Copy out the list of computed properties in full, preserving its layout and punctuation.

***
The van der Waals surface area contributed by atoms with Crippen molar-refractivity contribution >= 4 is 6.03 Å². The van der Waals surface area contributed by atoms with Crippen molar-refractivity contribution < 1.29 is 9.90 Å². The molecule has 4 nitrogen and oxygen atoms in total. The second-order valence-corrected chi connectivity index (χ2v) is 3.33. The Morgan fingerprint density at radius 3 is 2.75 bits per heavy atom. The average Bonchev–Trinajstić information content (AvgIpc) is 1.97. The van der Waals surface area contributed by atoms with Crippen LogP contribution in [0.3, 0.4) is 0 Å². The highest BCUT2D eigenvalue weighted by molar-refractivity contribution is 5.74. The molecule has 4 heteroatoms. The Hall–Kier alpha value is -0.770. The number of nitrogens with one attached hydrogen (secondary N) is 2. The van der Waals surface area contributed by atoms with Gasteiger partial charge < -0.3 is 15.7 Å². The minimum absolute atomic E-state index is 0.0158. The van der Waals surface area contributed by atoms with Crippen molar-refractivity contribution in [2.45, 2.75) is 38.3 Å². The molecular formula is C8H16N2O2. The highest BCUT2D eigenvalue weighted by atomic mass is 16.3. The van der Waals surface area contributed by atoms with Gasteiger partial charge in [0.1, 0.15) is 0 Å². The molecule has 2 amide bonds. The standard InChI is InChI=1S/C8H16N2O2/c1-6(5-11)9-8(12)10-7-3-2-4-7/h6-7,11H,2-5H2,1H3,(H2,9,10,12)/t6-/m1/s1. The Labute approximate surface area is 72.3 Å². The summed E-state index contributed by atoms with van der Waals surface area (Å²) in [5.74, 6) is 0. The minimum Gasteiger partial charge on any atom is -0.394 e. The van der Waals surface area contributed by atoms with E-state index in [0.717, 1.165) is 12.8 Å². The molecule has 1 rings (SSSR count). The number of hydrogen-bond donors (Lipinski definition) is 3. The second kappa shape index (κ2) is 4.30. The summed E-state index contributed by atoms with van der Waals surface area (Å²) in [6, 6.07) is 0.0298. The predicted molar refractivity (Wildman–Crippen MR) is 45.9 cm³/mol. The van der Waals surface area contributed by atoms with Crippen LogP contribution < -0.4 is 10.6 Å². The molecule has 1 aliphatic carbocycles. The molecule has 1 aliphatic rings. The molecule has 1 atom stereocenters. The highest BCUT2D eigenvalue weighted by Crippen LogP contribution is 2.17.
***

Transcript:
The van der Waals surface area contributed by atoms with Crippen molar-refractivity contribution >= 4 is 6.03 Å². The van der Waals surface area contributed by atoms with Crippen molar-refractivity contribution < 1.29 is 9.90 Å². The molecule has 4 nitrogen and oxygen atoms in total. The second-order valence-corrected chi connectivity index (χ2v) is 3.33. The Morgan fingerprint density at radius 3 is 2.75 bits per heavy atom. The average Bonchev–Trinajstić information content (AvgIpc) is 1.97. The van der Waals surface area contributed by atoms with Crippen LogP contribution in [0.3, 0.4) is 0 Å². The highest BCUT2D eigenvalue weighted by molar-refractivity contribution is 5.74. The molecule has 4 heteroatoms. The Hall–Kier alpha value is -0.770. The number of nitrogens with one attached hydrogen (secondary N) is 2. The van der Waals surface area contributed by atoms with Gasteiger partial charge < -0.3 is 15.7 Å². The minimum absolute atomic E-state index is 0.0158. The van der Waals surface area contributed by atoms with Crippen molar-refractivity contribution in [2.45, 2.75) is 38.3 Å². The molecular formula is C8H16N2O2. The highest BCUT2D eigenvalue weighted by atomic mass is 16.3. The van der Waals surface area contributed by atoms with Gasteiger partial charge in [0.1, 0.15) is 0 Å². The molecule has 2 amide bonds. The standard InChI is InChI=1S/C8H16N2O2/c1-6(5-11)9-8(12)10-7-3-2-4-7/h6-7,11H,2-5H2,1H3,(H2,9,10,12)/t6-/m1/s1. The Labute approximate surface area is 72.3 Å². The summed E-state index contributed by atoms with van der Waals surface area (Å²) in [5.74, 6) is 0. The minimum Gasteiger partial charge on any atom is -0.394 e. The van der Waals surface area contributed by atoms with E-state index in [0.717, 1.165) is 12.8 Å². The molecule has 1 rings (SSSR count). The number of hydrogen-bond donors (Lipinski definition) is 3. The second kappa shape index (κ2) is 4.30. The summed E-state index contributed by atoms with van der Waals surface area (Å²) in [6, 6.07) is 0.0298. The predicted molar refractivity (Wildman–Crippen MR) is 45.9 cm³/mol. The van der Waals surface area contributed by atoms with Crippen LogP contribution < -0.4 is 10.6 Å². The molecule has 1 aliphatic carbocycles. The molecule has 1 aliphatic rings. The molecule has 1 atom stereocenters. The highest BCUT2D eigenvalue weighted by Crippen LogP contribution is 2.17.